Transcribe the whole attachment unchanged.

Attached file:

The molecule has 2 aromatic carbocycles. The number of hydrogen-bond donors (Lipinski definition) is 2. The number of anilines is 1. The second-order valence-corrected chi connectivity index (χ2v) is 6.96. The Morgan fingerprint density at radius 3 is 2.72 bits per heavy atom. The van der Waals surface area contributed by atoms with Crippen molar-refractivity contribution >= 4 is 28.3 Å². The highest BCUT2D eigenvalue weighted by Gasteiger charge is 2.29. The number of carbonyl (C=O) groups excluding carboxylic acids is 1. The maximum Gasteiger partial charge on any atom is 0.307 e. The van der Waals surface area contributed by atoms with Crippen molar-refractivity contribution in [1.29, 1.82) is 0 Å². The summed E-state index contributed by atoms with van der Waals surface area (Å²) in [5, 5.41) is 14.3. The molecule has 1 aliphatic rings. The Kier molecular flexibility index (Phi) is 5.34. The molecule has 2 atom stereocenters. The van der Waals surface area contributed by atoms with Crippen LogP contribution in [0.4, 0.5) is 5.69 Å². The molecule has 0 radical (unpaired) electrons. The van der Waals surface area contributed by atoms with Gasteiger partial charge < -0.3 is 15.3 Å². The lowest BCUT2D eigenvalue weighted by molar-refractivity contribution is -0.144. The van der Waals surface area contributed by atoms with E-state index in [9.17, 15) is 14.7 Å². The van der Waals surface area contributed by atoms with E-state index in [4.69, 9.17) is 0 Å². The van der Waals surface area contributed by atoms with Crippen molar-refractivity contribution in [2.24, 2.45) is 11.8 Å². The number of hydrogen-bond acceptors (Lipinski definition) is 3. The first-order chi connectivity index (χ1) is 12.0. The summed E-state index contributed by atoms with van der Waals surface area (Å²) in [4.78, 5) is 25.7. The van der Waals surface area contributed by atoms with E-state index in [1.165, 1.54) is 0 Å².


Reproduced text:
The molecule has 2 aromatic carbocycles. The number of hydrogen-bond donors (Lipinski definition) is 2. The number of anilines is 1. The second-order valence-corrected chi connectivity index (χ2v) is 6.96. The Morgan fingerprint density at radius 3 is 2.72 bits per heavy atom. The van der Waals surface area contributed by atoms with Crippen molar-refractivity contribution >= 4 is 28.3 Å². The highest BCUT2D eigenvalue weighted by Gasteiger charge is 2.29. The number of carbonyl (C=O) groups excluding carboxylic acids is 1. The maximum Gasteiger partial charge on any atom is 0.307 e. The van der Waals surface area contributed by atoms with Crippen molar-refractivity contribution in [1.29, 1.82) is 0 Å². The summed E-state index contributed by atoms with van der Waals surface area (Å²) in [5, 5.41) is 14.3. The molecule has 1 aliphatic rings. The Kier molecular flexibility index (Phi) is 5.34. The molecule has 2 atom stereocenters. The van der Waals surface area contributed by atoms with Crippen LogP contribution in [0.4, 0.5) is 5.69 Å². The molecule has 0 radical (unpaired) electrons. The van der Waals surface area contributed by atoms with Gasteiger partial charge < -0.3 is 15.3 Å². The lowest BCUT2D eigenvalue weighted by molar-refractivity contribution is -0.144. The van der Waals surface area contributed by atoms with E-state index in [9.17, 15) is 14.7 Å². The van der Waals surface area contributed by atoms with E-state index in [4.69, 9.17) is 0 Å². The van der Waals surface area contributed by atoms with Crippen molar-refractivity contribution in [2.24, 2.45) is 11.8 Å². The number of hydrogen-bond acceptors (Lipinski definition) is 3. The first-order chi connectivity index (χ1) is 12.0. The summed E-state index contributed by atoms with van der Waals surface area (Å²) in [4.78, 5) is 25.7. The van der Waals surface area contributed by atoms with E-state index in [1.165, 1.54) is 0 Å².